Update: Plans to capture gas in US scrapped

Article by Staff Writer

THE Southern California Gas Co (SoCal) has announced it has abandoned its efforts to capture or burn off the leaking methane gas from the Aliso Canyon well, US due to safety concerns.

SoCal has been attempting to stop the gas leak since October 2015, where a broken pipe has been spewing 30,000 kg/h of methane for three months.

The announcement comes after the Air Quality Management District (AQMD) reported that SoCal’s proposal to burn the leaking gas should be put on hold because there was a risk of catastrophic explosion. The AQMD said the burn plan needed approval from state and federal regulators, along with fire officials before the plan could be approved.

SoCal has also been working with engineering firms since November 2015 to design a system to capture the gas. However those plans have also been scrapped, with SoCal saying, “a design was not identified that would attain the safety level required.”

The California Public Utilities Commission (PUC) noted that the proposed designs included blowers and electric motors that could have sparked an explosion. The PUC also commented on SoCal’s burning plans, stating the well could be vulnerable to a blowout or explosion, thereby releasing more gas.

Air quality officials said that burning the gas could have removed approximately 566km3/d of natural gas from the air, reducing the amount leaked into the atmosphere by around half.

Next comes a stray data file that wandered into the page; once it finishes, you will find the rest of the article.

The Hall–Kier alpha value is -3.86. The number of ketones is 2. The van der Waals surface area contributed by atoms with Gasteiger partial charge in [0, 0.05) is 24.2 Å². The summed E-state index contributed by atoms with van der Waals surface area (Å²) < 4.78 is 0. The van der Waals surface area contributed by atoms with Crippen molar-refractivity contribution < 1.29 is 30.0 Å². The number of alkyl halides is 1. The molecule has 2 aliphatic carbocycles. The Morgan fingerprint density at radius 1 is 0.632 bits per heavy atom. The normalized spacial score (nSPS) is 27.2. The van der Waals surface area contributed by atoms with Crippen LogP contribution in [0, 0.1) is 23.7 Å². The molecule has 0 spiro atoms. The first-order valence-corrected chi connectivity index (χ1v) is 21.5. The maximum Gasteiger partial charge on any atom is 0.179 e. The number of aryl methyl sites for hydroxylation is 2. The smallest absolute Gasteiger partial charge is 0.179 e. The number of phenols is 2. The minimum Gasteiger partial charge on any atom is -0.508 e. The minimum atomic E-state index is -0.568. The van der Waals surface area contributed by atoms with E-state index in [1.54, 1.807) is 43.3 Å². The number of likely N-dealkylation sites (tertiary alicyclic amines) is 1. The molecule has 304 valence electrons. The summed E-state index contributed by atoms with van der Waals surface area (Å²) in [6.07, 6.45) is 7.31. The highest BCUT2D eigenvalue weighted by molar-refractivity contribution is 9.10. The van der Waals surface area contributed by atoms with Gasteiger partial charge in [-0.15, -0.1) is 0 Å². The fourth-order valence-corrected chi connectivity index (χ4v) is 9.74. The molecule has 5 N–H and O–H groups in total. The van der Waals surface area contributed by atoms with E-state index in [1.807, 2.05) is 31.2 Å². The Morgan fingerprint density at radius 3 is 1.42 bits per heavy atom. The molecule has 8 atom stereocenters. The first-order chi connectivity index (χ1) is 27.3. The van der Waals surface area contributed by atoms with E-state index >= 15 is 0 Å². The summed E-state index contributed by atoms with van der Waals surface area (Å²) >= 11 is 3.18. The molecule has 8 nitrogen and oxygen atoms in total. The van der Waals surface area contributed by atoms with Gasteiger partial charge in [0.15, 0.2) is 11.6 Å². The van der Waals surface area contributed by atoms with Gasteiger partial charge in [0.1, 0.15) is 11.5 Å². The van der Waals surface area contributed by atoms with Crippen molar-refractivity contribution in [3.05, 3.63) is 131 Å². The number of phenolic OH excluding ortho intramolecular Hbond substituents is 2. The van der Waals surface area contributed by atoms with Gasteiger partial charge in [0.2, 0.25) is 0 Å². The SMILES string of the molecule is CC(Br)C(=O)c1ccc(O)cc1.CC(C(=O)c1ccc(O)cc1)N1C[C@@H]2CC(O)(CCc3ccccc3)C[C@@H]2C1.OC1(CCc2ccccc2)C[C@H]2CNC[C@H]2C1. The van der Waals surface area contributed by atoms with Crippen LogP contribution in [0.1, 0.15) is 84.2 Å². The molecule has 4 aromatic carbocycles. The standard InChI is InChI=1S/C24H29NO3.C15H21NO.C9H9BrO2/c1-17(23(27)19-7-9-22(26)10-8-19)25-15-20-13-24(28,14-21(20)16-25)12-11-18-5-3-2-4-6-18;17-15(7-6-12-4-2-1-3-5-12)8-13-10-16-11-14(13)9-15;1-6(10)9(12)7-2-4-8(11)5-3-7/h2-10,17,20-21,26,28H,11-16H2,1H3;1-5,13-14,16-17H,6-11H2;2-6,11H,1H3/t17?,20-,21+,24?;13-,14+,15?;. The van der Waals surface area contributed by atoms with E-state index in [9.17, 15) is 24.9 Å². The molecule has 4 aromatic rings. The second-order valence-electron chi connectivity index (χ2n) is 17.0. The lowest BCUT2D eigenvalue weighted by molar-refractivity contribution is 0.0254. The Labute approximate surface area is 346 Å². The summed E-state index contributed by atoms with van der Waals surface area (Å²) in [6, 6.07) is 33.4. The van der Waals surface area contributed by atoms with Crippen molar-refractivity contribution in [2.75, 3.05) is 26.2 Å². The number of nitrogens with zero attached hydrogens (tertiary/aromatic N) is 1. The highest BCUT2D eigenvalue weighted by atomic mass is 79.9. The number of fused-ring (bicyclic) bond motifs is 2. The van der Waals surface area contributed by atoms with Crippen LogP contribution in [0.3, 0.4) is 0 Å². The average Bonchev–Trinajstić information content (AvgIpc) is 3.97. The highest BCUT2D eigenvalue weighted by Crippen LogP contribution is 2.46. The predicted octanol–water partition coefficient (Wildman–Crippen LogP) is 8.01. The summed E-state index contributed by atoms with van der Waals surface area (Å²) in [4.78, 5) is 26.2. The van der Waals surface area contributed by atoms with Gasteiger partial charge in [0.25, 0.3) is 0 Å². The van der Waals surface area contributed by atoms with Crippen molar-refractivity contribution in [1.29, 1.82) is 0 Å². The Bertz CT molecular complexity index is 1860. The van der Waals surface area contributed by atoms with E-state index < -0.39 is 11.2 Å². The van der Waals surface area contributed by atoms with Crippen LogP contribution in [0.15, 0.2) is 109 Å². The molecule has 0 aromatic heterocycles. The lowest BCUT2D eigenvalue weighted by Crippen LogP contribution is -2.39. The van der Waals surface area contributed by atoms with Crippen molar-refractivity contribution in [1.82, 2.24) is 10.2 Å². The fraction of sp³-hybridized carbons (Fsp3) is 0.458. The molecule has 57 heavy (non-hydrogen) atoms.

SoCal has revised estimates for stopping the leak to mid-to-late February, as it believes a relief well can be completed ahead of the March completion schedule. The company says once the relief well is complete, the damaged well can be sealed, and permanently decommissioned.

Jimmie Cho, senior vice president of gas operations at SoCal, said, “Our team has been working since we started relief well operations in early December. We are focused on stopping the leak as quickly and safely as possible and mitigating the environmental impact. Our schedule to control and stop the leak in February is consistent with the plan we have submitted to regulators.”

Article by Staff Writer

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